(Reuters) - Pennsylvania Governor Tom Wolf on Wednesday signed into law new measures to expand the sale of bottled wine to certain private stores, a move that could generate millions in state revenues through taxes and licensing fees.
Pennsylvania is one of just two U.S. states, along with Utah, with full control over its liquor sale system - owning and operating retail and wholesale operations.
“This is truly a historic day for Pennsylvania and the most significant step the commonwealth has taken to reform our liquor system in 80 years,” Wolf said in a statement.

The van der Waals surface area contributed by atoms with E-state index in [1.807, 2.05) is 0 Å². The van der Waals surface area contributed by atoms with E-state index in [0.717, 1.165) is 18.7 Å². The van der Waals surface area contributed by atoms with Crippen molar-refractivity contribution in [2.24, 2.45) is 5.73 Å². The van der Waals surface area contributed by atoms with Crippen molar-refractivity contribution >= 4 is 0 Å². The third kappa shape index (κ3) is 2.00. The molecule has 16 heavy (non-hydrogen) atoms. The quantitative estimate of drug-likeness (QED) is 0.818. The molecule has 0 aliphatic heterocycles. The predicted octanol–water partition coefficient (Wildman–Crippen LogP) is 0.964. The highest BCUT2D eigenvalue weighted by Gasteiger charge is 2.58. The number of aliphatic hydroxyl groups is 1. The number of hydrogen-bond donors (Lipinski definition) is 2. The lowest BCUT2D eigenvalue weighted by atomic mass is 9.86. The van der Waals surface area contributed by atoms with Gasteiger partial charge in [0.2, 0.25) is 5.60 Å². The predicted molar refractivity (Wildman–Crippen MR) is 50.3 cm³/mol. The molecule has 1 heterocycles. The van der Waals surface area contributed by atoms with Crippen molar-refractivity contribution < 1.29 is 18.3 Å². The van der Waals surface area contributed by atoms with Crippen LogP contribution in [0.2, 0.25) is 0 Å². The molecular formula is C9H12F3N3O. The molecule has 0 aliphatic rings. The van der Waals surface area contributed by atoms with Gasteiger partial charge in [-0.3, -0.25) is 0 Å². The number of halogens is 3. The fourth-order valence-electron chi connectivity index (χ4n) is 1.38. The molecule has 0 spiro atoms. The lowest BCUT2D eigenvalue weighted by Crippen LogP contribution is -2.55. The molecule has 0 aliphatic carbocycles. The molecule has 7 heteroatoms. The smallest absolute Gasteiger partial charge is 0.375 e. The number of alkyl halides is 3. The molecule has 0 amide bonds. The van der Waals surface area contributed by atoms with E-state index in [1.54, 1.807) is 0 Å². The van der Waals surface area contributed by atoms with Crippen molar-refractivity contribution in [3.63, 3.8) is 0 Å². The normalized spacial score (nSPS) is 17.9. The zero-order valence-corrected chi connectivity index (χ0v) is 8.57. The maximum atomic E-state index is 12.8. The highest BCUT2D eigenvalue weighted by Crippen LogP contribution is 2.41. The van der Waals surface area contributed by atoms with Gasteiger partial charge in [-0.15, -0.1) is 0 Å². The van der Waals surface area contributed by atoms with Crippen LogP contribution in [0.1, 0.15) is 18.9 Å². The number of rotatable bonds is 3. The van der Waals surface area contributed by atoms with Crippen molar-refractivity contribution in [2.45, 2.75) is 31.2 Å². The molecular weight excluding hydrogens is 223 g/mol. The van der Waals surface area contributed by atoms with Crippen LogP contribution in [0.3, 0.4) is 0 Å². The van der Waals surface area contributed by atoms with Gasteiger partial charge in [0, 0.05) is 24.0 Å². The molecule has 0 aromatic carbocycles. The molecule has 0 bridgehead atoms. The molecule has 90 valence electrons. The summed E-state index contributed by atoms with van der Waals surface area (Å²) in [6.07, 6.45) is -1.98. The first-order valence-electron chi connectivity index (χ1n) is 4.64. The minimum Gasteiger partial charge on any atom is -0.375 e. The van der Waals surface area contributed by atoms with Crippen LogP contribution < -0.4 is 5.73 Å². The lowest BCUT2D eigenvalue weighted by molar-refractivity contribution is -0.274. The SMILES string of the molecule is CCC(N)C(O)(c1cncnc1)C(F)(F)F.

The new legislation, passed by lawmakers on Tuesday, moves wine sales beyond the state’s publicly run system, allowing supermarkets, convenience stores, restaurants and hotels that already have licenses for carry-out beer to sell up to four bottles of wine to customers. [nL1N18Z1W7]
It also expands direct wine shipments by the case; liquor, wine and beer sales at casinos; and hours of operation at state stores, including on Sundays. The move is expected to increase retail wine sales overall and could add more than $150 million to state coffers.
The Pennsylvania Liquor Control Board is the largest purchaser of wine and spirits in the United States. The state has an 18 percent liquor tax.
Reporting by Hilary Russ in New York; Editing by Bernard Orr
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